- Lesson 3: Bold marketing accelerated growth. The brands with the fastest-growing subscription numbers made it easy to buy and offered efficient checkout processes. Long, cheap trial periods also paid off for publishers.
- Lesson 4: The trade-off for fast growth is churn. Despite lower prices, the churn rate for fast growers was twice as high as other brands. However, that growth still paid off: their revenue was three times the amount of those who grew slowly.
- Lesson 5: Fast growers released a cyclone. Innovation in the customer journey was key, and fast growers literally turned the funnel upside down. They adopted a cyclone model, which reverses the conventional approach: “In the traditional journey, people make the decision to buy after they have been engaged,” Piechota said. “In the cyclone [model], publishers target a casual reader and engage them after conversion. It’s risky and bold — but it has good retention rates.”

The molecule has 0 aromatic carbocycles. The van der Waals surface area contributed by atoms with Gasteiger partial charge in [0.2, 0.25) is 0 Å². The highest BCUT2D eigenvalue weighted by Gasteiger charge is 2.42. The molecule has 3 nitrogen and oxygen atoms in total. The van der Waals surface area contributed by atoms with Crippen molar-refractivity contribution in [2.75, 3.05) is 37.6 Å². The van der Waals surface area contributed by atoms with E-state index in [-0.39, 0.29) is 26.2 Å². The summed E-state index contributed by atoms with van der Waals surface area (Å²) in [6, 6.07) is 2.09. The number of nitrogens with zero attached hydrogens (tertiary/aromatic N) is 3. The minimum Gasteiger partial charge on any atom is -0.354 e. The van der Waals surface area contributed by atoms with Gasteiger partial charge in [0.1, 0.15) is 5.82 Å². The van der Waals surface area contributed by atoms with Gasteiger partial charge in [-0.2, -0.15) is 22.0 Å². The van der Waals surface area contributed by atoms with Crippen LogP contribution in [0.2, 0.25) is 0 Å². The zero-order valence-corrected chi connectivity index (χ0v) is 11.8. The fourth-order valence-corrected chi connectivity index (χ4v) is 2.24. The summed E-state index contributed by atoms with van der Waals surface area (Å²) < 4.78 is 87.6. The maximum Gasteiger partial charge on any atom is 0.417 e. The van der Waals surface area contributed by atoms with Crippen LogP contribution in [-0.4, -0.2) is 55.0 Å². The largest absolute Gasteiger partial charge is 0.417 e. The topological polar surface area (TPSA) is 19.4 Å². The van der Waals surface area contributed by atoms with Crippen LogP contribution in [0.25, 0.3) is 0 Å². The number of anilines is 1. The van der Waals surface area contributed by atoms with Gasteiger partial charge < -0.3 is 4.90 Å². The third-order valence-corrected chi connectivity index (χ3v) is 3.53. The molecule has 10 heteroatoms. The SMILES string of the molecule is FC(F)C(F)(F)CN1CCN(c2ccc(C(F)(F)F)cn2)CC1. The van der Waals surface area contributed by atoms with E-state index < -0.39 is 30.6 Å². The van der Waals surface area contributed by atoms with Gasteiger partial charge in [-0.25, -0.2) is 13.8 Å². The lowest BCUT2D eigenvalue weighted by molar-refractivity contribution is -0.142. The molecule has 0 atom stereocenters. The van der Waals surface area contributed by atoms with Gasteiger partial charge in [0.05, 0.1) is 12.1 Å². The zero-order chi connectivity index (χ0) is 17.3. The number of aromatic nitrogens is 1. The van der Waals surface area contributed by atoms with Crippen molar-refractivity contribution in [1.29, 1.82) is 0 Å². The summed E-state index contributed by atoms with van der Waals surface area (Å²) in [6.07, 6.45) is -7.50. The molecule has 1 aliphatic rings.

Brands who are on their digital journey need to have a long-term strategy that includes a retention plan, he said.
“In the end, you probably need to think about building some sort of engine,” he said, reminding members there’s no such thing as a silver bullet when it comes to building digital subscriptions.
“You need to have a digital strategy, and it won’t happen overnight.”
In addition to a strategy, he emphasised the need for internal alignment and collaboration. And to achieve operational excellence, “you need to be able to set up testing experiments and learn from the data. Base your decisions on what the data tells you,” he said.